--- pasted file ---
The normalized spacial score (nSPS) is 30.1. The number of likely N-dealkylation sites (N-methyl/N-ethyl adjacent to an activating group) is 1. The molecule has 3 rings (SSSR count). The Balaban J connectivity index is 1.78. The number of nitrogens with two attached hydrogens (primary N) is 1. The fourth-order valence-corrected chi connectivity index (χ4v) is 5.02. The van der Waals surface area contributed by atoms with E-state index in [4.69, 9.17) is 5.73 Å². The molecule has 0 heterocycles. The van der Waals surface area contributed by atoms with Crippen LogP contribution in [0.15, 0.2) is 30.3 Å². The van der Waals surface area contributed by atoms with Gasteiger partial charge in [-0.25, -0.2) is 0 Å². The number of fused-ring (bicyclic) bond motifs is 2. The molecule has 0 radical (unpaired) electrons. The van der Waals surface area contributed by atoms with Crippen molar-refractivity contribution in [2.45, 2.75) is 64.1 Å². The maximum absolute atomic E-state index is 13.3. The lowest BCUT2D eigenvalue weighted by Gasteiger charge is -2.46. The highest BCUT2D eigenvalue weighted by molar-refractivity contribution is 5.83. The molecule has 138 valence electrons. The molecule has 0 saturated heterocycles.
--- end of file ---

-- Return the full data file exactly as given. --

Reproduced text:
The normalized spacial score (nSPS) is 30.1. The number of likely N-dealkylation sites (N-methyl/N-ethyl adjacent to an activating group) is 1. The molecule has 3 rings (SSSR count). The Balaban J connectivity index is 1.78. The number of nitrogens with two attached hydrogens (primary N) is 1. The fourth-order valence-corrected chi connectivity index (χ4v) is 5.02. The van der Waals surface area contributed by atoms with E-state index in [4.69, 9.17) is 5.73 Å². The molecule has 0 heterocycles. The van der Waals surface area contributed by atoms with Crippen LogP contribution in [0.15, 0.2) is 30.3 Å². The van der Waals surface area contributed by atoms with Gasteiger partial charge in [-0.25, -0.2) is 0 Å². The number of fused-ring (bicyclic) bond motifs is 2. The molecule has 0 radical (unpaired) electrons. The van der Waals surface area contributed by atoms with Crippen molar-refractivity contribution in [2.45, 2.75) is 64.1 Å². The maximum absolute atomic E-state index is 13.3. The lowest BCUT2D eigenvalue weighted by Gasteiger charge is -2.46. The highest BCUT2D eigenvalue weighted by molar-refractivity contribution is 5.83. The molecule has 138 valence electrons. The molecule has 0 saturated heterocycles.